On December 7, 2007, the Associated Press reported that Harris County, Texas is getting help in reviewing cases with questionable blood analysis work done by the Houston Police Department crime lab. The Innocence Project of Texas will assist in the review of 180 cases identified as having "major problems" related to shoddy serology work by the crime lab.
Three inmates have been released because of sloppy work and, potentially, forensic fraud by the Houston Police Department crime lab. The DNA section of the crime lab was so rife with problems that it was shut down in 2002 (although it has since been re-opened). Inaccuracies were also found in lab divisions that test firearms, body fluids and controlled substances. These issues are not included in the current review, which is limited to problems with blood analysis.
The AP report goes on to say that some of the 180 cases being reviewed go back to the 1980's and include death row prisoners. In October of 2007, Bob Wicoff, one of the defense attorneys leading the review, held video conferences with 160 of the inmates who are still in prison.
And then came the most chilling sentence: "Of the remaining 20 cases, half are inmates who have been executed and half have been freed from prison."
Let me translate the pertinent part into plain English: Ten of the inmates whose cases have "major problems" with the serology work that convicted them have been executed.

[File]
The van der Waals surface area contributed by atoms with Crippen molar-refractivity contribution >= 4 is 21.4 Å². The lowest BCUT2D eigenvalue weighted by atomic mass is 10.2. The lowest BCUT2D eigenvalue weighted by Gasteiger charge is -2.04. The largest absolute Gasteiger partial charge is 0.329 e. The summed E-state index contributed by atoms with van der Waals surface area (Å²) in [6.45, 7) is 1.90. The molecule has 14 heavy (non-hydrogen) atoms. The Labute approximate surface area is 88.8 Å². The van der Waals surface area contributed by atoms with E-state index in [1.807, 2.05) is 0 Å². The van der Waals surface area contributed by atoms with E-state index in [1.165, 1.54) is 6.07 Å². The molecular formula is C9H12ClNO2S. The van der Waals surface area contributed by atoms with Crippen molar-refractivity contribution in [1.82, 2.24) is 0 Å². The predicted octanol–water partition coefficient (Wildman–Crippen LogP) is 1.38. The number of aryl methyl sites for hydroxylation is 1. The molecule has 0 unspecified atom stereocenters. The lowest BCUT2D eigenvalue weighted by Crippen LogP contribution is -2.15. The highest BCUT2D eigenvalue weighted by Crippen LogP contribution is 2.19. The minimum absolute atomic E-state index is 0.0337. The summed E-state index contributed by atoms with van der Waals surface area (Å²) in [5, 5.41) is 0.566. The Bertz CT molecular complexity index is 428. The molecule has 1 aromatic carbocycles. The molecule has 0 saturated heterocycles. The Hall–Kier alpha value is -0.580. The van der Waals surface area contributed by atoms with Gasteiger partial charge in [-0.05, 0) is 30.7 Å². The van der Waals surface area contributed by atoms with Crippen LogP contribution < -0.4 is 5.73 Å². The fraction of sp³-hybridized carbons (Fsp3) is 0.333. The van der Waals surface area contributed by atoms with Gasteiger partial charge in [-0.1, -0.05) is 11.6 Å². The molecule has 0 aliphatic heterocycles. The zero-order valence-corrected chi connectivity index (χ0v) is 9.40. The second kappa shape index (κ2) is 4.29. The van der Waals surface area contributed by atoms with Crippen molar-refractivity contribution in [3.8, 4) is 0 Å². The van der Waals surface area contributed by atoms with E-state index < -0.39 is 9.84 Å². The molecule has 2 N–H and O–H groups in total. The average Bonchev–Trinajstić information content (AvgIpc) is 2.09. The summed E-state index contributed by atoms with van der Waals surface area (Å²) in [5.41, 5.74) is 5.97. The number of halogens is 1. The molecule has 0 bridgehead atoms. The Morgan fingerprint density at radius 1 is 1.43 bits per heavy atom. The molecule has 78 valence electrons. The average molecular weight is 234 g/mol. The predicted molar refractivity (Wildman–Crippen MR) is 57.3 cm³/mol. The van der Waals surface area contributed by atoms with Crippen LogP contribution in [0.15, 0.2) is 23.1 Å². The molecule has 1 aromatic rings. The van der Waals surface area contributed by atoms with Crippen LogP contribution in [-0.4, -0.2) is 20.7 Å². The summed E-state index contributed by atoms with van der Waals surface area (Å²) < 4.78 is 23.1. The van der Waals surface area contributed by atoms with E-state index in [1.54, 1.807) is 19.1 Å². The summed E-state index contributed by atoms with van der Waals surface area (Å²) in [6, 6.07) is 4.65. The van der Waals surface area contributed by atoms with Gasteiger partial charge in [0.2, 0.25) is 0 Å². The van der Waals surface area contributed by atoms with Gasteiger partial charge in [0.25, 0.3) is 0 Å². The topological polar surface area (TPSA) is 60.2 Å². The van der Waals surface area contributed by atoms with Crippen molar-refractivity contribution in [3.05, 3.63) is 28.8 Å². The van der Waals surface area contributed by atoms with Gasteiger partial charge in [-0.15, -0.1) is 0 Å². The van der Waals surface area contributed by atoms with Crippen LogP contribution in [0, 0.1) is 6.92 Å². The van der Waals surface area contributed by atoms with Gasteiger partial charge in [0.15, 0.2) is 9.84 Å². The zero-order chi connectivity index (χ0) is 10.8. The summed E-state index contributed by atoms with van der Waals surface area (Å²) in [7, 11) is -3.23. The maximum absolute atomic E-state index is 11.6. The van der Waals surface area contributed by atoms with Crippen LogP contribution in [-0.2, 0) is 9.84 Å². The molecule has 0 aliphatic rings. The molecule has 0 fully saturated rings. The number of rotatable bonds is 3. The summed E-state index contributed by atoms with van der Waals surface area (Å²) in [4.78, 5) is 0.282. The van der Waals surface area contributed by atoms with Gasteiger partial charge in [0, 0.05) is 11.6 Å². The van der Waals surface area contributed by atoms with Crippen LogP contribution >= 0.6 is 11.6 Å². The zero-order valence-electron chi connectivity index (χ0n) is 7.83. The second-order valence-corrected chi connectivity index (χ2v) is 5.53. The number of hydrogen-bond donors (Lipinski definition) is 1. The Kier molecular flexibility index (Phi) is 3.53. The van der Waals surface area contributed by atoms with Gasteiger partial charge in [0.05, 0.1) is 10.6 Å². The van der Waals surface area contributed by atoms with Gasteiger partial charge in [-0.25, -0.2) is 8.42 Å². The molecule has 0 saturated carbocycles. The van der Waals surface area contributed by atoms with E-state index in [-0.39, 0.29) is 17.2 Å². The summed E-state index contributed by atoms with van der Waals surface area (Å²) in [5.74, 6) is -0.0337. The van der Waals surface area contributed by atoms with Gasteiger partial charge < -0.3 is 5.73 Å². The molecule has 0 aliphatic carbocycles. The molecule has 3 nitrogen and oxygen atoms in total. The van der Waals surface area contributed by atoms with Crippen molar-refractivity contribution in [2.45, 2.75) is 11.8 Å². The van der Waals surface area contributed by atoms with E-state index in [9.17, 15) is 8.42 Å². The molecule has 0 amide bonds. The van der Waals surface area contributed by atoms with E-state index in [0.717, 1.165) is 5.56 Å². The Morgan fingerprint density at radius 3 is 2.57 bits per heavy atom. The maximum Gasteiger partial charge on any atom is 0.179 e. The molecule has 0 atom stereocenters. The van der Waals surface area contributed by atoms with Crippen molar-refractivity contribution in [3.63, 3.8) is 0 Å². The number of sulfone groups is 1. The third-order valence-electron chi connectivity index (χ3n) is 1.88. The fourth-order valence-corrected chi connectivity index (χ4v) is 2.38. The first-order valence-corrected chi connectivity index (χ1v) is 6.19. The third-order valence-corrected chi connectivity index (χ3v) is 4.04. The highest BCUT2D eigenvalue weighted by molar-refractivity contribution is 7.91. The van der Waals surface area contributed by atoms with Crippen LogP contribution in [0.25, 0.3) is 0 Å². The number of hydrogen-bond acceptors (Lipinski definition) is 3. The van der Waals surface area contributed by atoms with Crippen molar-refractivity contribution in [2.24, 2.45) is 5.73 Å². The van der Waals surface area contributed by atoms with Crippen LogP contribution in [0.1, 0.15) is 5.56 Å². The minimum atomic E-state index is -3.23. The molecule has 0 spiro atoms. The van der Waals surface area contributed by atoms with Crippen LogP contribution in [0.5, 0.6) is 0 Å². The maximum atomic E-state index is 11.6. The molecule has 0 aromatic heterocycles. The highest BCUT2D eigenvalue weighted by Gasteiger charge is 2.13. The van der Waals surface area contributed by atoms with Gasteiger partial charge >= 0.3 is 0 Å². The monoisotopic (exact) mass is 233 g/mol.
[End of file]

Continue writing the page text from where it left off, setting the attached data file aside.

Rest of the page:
They are dead, killed by the State of Texas, the most efficient death machine in the nation. No apology can bring them back. But, then, we doubt any apology will be needed, because no matter what evidence of innocence is produced post-mortem, the Texas authorities will deny that it proves anything. Intractable denial is essential to the continued operation of the death machine. As long as the public wants blood – or, more appropriately these days, lethal injection – politicians, prosecutors and police will make sure they get it. Little has changed since Aztecs offered human sacrifice on the steps of the Great Pyramid of Tenochtitlan "so that others may live."
Keep in mind that the ten executed inmates whose convictions were obtained by bogus blood work do not represent a statewide figure. This is just Harris County. There is another batch under review in Dallas. And neither of these groups include Gary Gilmore, Cameron Todd Willingham or Rubin Cantu. And, of course, similar cases in other states are not represented here, either.
Which brings us to the questions each person must answer for himself or herself: What is an acceptable error rate in death penalty cases? How many innocent people are you willing to execute in order to get the guilty ones? One per hundred? Two? Three? Ten? Do you really believe science makes the process error-free? Are you willing to be put to death yourself, or hand over your innocent spouse or parent or child in order to feed the death machine?
When you answer these questions, act accordingly.